Fritz Haag Juffer Riesling Trocken GG


The historic Fritz Haag wine estate is located in the heart of the central Mosel River Valley. The earliest documentation of the estate dates back to 1605. At that time, the village in which it is situated was known as “Dusemond.” In 1925, this village was renamed “Brauneberg” (“brown mountain,” a reference to the color of the slate soil in this area of the Mosel) in an endeavor to further promote the reputation of its world-renowned vineyards “Brauneberger Juffer” and “Brauneberger Juffer Sonnenuhr.”

Like all the top Mosel producers, Fritz Haag produces a range of wines including some very rich, late harvest dessert wines. These wines put the region on the map for luxury wine in the 17 and 1800s, making some Mosel Riesling more pricey and coveted than first growth Bordeaux. But in truth the wines that the locals drank, especially in the summer, were generally off dry to completely bone dry.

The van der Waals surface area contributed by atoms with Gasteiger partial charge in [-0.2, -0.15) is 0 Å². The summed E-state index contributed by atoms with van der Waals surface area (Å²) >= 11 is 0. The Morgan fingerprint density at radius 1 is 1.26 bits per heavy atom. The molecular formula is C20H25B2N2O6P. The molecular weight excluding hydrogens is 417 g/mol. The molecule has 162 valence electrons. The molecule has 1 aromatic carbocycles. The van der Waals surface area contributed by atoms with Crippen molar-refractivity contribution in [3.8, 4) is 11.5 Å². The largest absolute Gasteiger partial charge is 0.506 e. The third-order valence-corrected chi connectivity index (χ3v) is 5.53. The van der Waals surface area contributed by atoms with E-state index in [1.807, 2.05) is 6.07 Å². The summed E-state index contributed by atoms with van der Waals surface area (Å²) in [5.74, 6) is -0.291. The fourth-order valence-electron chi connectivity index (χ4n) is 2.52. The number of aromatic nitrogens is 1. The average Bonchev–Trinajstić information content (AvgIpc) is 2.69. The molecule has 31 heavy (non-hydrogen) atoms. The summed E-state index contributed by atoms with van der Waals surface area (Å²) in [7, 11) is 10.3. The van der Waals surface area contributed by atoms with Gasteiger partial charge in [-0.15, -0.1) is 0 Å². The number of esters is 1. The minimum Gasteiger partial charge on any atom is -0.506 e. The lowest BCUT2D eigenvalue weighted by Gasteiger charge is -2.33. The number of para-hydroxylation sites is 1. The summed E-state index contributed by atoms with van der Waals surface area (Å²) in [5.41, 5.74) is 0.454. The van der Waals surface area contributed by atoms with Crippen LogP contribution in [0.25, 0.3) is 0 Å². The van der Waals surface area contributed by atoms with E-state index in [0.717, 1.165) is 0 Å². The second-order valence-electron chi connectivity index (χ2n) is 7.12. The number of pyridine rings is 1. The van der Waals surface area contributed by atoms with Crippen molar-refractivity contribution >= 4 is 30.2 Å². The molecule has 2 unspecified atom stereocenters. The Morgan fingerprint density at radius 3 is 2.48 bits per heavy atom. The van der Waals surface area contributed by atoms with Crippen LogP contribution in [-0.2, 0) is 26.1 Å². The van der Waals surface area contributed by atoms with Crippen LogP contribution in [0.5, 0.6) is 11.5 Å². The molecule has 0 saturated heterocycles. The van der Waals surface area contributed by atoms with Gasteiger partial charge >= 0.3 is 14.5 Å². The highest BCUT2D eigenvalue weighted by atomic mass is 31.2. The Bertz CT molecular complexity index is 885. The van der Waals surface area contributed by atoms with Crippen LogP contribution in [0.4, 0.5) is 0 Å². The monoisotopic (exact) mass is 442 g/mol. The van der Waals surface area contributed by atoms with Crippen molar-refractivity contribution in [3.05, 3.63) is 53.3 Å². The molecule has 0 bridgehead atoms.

Fritz Haag’s vineyards sit along the slopes of the Brauneberger hill and the vineyards of Juffer and Juffer Sonnenuhr. Brauneberger faces almost entirely south which makes it a bit easier to get fully ripe Riesling in the classically cold, wet Mosel. That has changed a bit recently of course, but this is still a prized site for wines that perfectly balance finesse and power, complexity and airy drinkability.

This specific wine is a VDP GG or Grosse Lage which is equivalent to a Grand Cru.



Tasting Notes from Pinto Wines 

Colour  Gold
Nose  Delicate nose of hedgerow flowers and herbs 
Palate  The full-bodied taste is tamed by a fine minerality. In addition, there is a lightness that allows for complexity and opulence as well as elegance and profundity. Spicy until the long finish.

Fact Sheet 

Size  75 cl 
Grape Variety  100%  Riesling
Alcohol %  12.5%
Style  Trocken Riesling
Estate/Producer  Fritz Haag
Country  Germany
Region  Mosel-Saar-Ruwer
Vintage  2021
Vinification  Harvested manually to be able to make a selection of bunches, so that only the best bunches are vinified. It is pressed when it arrives in the cellar and the must ferments in foudres and stainless steel tanks. Lastly the wine undergoes a long ageing on lees that give it the final touch.
Closure  Natural Cork
Cellaring/Ageing Potential  Good ageing potential


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